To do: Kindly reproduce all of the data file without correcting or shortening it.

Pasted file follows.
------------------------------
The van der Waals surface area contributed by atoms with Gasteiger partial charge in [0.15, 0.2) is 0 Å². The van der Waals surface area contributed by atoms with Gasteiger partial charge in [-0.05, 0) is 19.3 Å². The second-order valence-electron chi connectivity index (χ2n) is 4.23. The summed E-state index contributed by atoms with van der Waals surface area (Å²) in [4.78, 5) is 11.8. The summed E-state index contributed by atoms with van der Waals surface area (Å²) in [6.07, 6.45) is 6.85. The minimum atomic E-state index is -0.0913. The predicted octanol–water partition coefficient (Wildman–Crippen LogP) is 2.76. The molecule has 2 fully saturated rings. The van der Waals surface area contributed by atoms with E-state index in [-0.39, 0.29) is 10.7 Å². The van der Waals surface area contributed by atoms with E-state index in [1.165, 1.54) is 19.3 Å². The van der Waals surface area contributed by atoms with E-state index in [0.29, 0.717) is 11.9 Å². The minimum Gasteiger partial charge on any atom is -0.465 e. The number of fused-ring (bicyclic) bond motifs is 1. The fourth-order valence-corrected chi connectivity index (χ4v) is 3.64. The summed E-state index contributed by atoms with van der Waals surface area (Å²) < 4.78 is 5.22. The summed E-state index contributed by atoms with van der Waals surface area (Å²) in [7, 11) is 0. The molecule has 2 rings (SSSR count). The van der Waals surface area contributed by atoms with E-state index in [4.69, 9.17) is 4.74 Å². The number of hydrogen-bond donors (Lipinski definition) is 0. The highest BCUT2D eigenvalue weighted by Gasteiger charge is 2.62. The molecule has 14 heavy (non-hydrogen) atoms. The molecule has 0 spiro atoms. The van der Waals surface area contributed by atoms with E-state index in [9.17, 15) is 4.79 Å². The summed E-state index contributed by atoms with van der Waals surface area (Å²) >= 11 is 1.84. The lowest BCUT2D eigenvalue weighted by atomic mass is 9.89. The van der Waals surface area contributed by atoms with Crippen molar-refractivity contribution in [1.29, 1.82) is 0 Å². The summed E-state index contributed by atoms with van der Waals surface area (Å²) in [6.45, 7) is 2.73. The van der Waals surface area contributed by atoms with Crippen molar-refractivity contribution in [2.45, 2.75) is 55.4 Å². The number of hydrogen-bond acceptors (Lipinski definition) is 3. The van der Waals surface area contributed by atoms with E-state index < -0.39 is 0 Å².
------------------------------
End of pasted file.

The van der Waals surface area contributed by atoms with Gasteiger partial charge in [0.15, 0.2) is 0 Å². The van der Waals surface area contributed by atoms with Gasteiger partial charge in [-0.05, 0) is 19.3 Å². The second-order valence-electron chi connectivity index (χ2n) is 4.23. The summed E-state index contributed by atoms with van der Waals surface area (Å²) in [4.78, 5) is 11.8. The summed E-state index contributed by atoms with van der Waals surface area (Å²) in [6.07, 6.45) is 6.85. The minimum atomic E-state index is -0.0913. The predicted octanol–water partition coefficient (Wildman–Crippen LogP) is 2.76. The molecule has 2 fully saturated rings. The van der Waals surface area contributed by atoms with E-state index in [-0.39, 0.29) is 10.7 Å². The van der Waals surface area contributed by atoms with E-state index in [1.165, 1.54) is 19.3 Å². The van der Waals surface area contributed by atoms with E-state index in [0.29, 0.717) is 11.9 Å². The minimum Gasteiger partial charge on any atom is -0.465 e. The number of fused-ring (bicyclic) bond motifs is 1. The fourth-order valence-corrected chi connectivity index (χ4v) is 3.64. The summed E-state index contributed by atoms with van der Waals surface area (Å²) < 4.78 is 5.22. The summed E-state index contributed by atoms with van der Waals surface area (Å²) in [7, 11) is 0. The molecule has 2 rings (SSSR count). The van der Waals surface area contributed by atoms with E-state index in [4.69, 9.17) is 4.74 Å². The number of hydrogen-bond donors (Lipinski definition) is 0. The highest BCUT2D eigenvalue weighted by Gasteiger charge is 2.62. The molecule has 14 heavy (non-hydrogen) atoms. The molecule has 0 spiro atoms. The van der Waals surface area contributed by atoms with E-state index in [9.17, 15) is 4.79 Å². The summed E-state index contributed by atoms with van der Waals surface area (Å²) >= 11 is 1.84. The lowest BCUT2D eigenvalue weighted by atomic mass is 9.89. The van der Waals surface area contributed by atoms with Crippen molar-refractivity contribution in [1.29, 1.82) is 0 Å². The summed E-state index contributed by atoms with van der Waals surface area (Å²) in [6.45, 7) is 2.73. The van der Waals surface area contributed by atoms with Crippen molar-refractivity contribution in [2.45, 2.75) is 55.4 Å². The number of hydrogen-bond acceptors (Lipinski definition) is 3. The van der Waals surface area contributed by atoms with E-state index < -0.39 is 0 Å².